Schooling Islam: The Culture and Politics of Modern Muslim Educationby Robert W. Hefner
Pub. Date: 12/18/2006
Publisher: Princeton University Press
Since the Taliban seized Kabul in 1996, the public has grappled with the relationship between Islamic education and radical Islam. Media reports tend to paint madrasasreligious schools dedicated to Islamic learningas medieval institutions opposed to all that is Western and as breeding grounds for terrorists. Others have claimed that without reforms,
Since the Taliban seized Kabul in 1996, the public has grappled with the relationship between Islamic education and radical Islam. Media reports tend to paint madrasasreligious schools dedicated to Islamic learningas medieval institutions opposed to all that is Western and as breeding grounds for terrorists. Others have claimed that without reforms, Islam and the West are doomed to a clash of civilizations.
Robert Hefner and Muhammad Qasim Zaman bring together eleven internationally renowned scholars to examine the varieties of modern Muslim education and their implications for national and global politics. The contributors provide new insights into Muslim culture and politics in countries as different as Morocco, Egypt, Pakistan, India, Indonesia, Iran, and Saudi Arabia. They demonstrate that Islamic education is neither timelessly traditional nor medieval, but rather complex, evolving, and diverse in its institutions and practices. They reveal that a struggle for hearts and minds in Muslim lands started long before the Western media discovered madrasas, and that Islamic schools remain on its front line.
Schooling Islam is the most comprehensive work available in any language on madrasas and Islamic education.
Table of Contents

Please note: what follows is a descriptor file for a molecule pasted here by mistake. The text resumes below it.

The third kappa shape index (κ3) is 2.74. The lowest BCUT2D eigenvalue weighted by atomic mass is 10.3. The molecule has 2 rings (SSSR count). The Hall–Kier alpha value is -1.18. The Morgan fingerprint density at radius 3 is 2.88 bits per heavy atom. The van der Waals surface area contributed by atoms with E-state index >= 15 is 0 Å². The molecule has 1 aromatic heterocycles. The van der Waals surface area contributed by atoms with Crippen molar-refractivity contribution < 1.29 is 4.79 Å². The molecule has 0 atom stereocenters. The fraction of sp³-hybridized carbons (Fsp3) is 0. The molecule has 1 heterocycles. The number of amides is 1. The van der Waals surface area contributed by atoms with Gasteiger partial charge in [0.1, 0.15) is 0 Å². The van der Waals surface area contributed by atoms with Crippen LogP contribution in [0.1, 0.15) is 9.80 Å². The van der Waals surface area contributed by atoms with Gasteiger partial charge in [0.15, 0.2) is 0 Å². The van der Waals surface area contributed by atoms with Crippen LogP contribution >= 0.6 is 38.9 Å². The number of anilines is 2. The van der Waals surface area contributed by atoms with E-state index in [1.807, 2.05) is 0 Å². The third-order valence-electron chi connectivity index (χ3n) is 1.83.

A Note on Transliteration and Spelling ix
CHAPTER 1: Introduction: The Culture, Politics, and Future of Muslim Education by Robert W. Hefner 1
CHAPTER 2: Madrasas Medieval and Modern: Politics, Education, and the Problem of Muslim Identity by Jonathan P. Berkey 40
CHAPTER 3: Tradition and Authority in Deobandi Madrasas of South Asia by Muhammad Qasim Zaman 61
CHAPTER 4: Madrasas and Minorities in Secular India by Barbara Metcalf 87
CHAPTER 5: The "Recentering" of Religious Knowledge and Discourse: The Case of al-Azhar in Twentieth-Century Egypt by Malika Zeghal 107
CHAPTER 6: Madrasas in Morocco: Their Vanishing Public Role by Dale F. Eickelman 131
CHAPTER 7: Islam and Education in Secular Turkey: State Policies and the Emergence of the Fethullah Gülen Group by Bekim Agai 149
CHAPTER 8: Pesantren and Madrasa: Muslim Schools and National Ideals in Indonesia by Azyumardi Azra, Dina Afrianty, and Robert W. Hefner 172
CHAPTER 9: The Transformation of Muslim Schooling in Mali: The Madrasa as an Institution of Social and Religious Mediation by Louis Brenner 199
CHAPTER 10: Islamic Education in Britain: Approaches to Religious Knowledge in a Pluralistic Society by Peter Mandaville 224
CHAPTER 11: Epilogue: Competing Conceptions of Religious Education by Muhammad Qasim Zaman 242
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